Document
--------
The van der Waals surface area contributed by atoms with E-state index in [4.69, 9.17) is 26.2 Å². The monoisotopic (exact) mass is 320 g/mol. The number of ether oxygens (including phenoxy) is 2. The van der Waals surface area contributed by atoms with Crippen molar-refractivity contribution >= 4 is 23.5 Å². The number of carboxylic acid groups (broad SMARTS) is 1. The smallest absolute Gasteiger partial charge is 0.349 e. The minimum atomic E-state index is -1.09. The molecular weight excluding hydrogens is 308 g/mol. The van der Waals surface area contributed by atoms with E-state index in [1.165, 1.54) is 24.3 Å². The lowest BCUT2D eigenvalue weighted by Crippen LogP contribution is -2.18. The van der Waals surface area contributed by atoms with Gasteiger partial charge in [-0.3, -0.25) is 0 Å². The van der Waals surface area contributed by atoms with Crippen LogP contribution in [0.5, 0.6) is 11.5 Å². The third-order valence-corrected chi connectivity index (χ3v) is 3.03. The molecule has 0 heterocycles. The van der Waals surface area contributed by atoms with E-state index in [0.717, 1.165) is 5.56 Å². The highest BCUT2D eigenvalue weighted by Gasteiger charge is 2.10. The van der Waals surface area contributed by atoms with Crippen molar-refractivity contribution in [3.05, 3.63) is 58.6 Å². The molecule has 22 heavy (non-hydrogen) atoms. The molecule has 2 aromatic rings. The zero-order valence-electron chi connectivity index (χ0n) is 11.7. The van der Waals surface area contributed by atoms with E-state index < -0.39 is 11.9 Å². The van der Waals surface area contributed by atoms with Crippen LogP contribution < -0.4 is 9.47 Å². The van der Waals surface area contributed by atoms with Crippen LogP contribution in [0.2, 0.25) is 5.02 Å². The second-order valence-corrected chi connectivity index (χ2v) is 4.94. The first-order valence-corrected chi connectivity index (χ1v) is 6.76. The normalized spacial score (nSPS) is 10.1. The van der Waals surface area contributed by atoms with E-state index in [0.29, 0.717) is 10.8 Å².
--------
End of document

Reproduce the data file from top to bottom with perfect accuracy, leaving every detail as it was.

The van der Waals surface area contributed by atoms with E-state index in [4.69, 9.17) is 26.2 Å². The monoisotopic (exact) mass is 320 g/mol. The number of ether oxygens (including phenoxy) is 2. The van der Waals surface area contributed by atoms with Crippen molar-refractivity contribution >= 4 is 23.5 Å². The number of carboxylic acid groups (broad SMARTS) is 1. The smallest absolute Gasteiger partial charge is 0.349 e. The minimum atomic E-state index is -1.09. The molecular weight excluding hydrogens is 308 g/mol. The van der Waals surface area contributed by atoms with E-state index in [1.165, 1.54) is 24.3 Å². The lowest BCUT2D eigenvalue weighted by Crippen LogP contribution is -2.18. The van der Waals surface area contributed by atoms with Gasteiger partial charge in [-0.3, -0.25) is 0 Å². The van der Waals surface area contributed by atoms with Crippen LogP contribution in [0.5, 0.6) is 11.5 Å². The third-order valence-corrected chi connectivity index (χ3v) is 3.03. The molecule has 0 heterocycles. The van der Waals surface area contributed by atoms with E-state index in [0.717, 1.165) is 5.56 Å². The highest BCUT2D eigenvalue weighted by Gasteiger charge is 2.10. The van der Waals surface area contributed by atoms with Crippen molar-refractivity contribution in [3.05, 3.63) is 58.6 Å². The molecule has 22 heavy (non-hydrogen) atoms. The molecule has 2 aromatic rings. The zero-order valence-electron chi connectivity index (χ0n) is 11.7. The van der Waals surface area contributed by atoms with E-state index < -0.39 is 11.9 Å². The van der Waals surface area contributed by atoms with Crippen LogP contribution < -0.4 is 9.47 Å². The van der Waals surface area contributed by atoms with Crippen LogP contribution in [0.2, 0.25) is 5.02 Å². The second-order valence-corrected chi connectivity index (χ2v) is 4.94. The first-order valence-corrected chi connectivity index (χ1v) is 6.76. The normalized spacial score (nSPS) is 10.1. The van der Waals surface area contributed by atoms with E-state index in [0.29, 0.717) is 10.8 Å².